Hands-on: Three New Czapek Antarctique Watches

Czapek impresses with three new three-handed Antarctique models.


For 2023, Czapek released three new novelties that we got to go hands-on with at Watches & Wonders Geneva (sadly, the Antarctique chronograph wasn’t available at the time). Czapek were kind enough to organise a meeting for me during the show, so we figured we’d repay that by waiting for the fuss from all the other brands to die down before talking about them, the ol’ catch them while they’re napping trick.

Czapek has a cult following in the world of luxury watches. They’re an old name which, like most, was around a while ago and then disappeared into the history books until they were revived by Xavier de Roquemaurel in 2015. The Czapek name goes back to the early 19th century, when Franciszek Czapek worked alongside Antoni Patek (yes, that Patek), making watches under the name Patek, Czapek & Cie from 1839 to 1845. After the dissolution of that company, Patek went off with Adrien Philippe to make Patek Philippe, while Czapek worked alongside Juliusz Gruzewski and was very successful, becoming a purveyor to the imperial court. The name disappeared for unknown reasons around the mid 1860s and stayed dormant for over a century. In 2023, Czapek launched some new novelties into its Antarctique line, which is their interpretation of the integrated bracelet smart/casual sports watch category. 

The first watch we’ll look at, the Antarctique Titanium Dark Sector, was probably my favourite of the new novelties. Sitting at 40.5mm x 10.6mm, this titanium watch wears beautifully on the wrist thanks to its elegant bracelet and neat proportions. In fact, neat could be used to describe the entire watch, because that’s what this is. It’s inoffensive, but that doesn’t also mean it lacks character. The grey dial might seem like something and nothing at first, but the tasteful details, such as the reversed hour indicators, are a neat touch which keeps this watch unfussy. Using the gaps between the applied metal strips is innovative, and I can’t imagine this dial working at all with anything else. There are also touches of red in there, and I appreciate the refusal to put a date window on there, although it could feasibly take one.

Inside the watch and on display through the caseback is the calibre SXH5, which is made in-house by the team at Czapek. It’s got a lovely layout this movement, with dark-finished and semi-skeletonised bridges and cocks suspending the golden wheels and escapement. Silver wheels and a micro-rotor class the joint up too, but it’s the empty space which creates a level of depth that impresses the most. For some reason, this movement reminds me of those from Schwarz Etienne. I’m not sure why, though. In terms of specs, this movement runs at 4Hz for 60 hours in total. Czapek will be making 100 of these annually, and they’re priced at CHF 32,000 and come with a rubber or leather strap as well.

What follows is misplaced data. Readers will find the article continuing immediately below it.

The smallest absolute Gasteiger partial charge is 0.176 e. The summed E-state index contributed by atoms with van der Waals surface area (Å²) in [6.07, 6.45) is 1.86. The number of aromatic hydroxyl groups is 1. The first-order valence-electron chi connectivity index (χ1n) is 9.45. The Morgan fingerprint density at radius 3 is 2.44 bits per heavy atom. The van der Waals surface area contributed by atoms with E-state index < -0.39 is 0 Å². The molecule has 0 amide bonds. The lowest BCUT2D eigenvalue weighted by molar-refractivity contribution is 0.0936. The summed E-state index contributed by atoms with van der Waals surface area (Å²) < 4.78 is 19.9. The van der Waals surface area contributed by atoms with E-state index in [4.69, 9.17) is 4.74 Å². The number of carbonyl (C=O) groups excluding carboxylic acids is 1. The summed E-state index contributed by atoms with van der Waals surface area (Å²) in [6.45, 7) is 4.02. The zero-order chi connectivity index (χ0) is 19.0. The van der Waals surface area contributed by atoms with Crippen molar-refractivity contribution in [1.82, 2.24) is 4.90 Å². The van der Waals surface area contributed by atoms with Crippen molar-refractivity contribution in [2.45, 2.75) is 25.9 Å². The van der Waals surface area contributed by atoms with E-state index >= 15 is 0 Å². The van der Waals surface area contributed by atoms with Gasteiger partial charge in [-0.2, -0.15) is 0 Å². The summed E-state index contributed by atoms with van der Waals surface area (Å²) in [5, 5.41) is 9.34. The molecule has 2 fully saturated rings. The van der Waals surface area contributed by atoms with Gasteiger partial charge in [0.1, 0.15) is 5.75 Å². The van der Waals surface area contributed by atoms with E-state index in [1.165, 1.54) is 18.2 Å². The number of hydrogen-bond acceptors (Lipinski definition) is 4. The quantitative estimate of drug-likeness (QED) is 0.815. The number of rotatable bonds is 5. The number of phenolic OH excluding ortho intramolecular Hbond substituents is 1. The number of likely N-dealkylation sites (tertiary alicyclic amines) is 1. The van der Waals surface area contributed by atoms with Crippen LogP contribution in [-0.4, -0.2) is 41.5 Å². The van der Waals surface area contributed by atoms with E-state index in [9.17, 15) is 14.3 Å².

“Now, Harlan, that’s a great-looking watch, but I find the grey dial to be a little too plain for me”, no worries, Czapek’s got you covered with their second release, the Antarctique S Sashiko. Sashiko is a type of stitching from Japan with overlapping shapes that Czapek have recreated on the dial of the Antarctique S, with different colourations this dial plays with light in all the right ways. In this case, the overlapping shapes recreate the look of a lotus flower. If blue isn’t to your liking, there is a pink version too, and Czapek can replace the applied steel indices with a diamond specially cut for them by London-based studio Fuzion Ltd. This watch, in stainless steel, measures 38.5mm across and 10.6mm high, but it still has a quick change strap system like the watch above and the in-house SXH5 calibre in the back. Before tax, the price is CHF 24,000, or CHF 28,000 with diamonds, only 99 pieces of each dial colour will be made.

Today’s final piece is the Antarctique Révélation, a futuristic take on the Antarctique collection thanks to that skeletonised dial. As with the SXH5 calibre above, where depth was the keyword, the same can be said for the Révélation. It’s understandable, really, as the SXH5 is present here, but as it’s had nearly all of its plates cut away to make the skeletonisation work, it’s now called the SXH7. It took Czapek three years to design this movement, which isn’t a surprise as when you remove all the plates you need to consider structural rigidity as well as aesthetics, all of the movement is on display now. It still has a 4Hz beat rate and a power reserve of around 60 hours from its single barrel. Despite all that technical stuff being on display, it’s very readable for a skeletonised watch, and the sword hands are very obvious on the dial. The case is 40.5mm x 10.6mm but made of stainless steel, so it has some heft. It comes with a steel bracelet, and a rubber or leather strap is thrown in too. Limited to 100 watches per year, the price is CHF 38,000.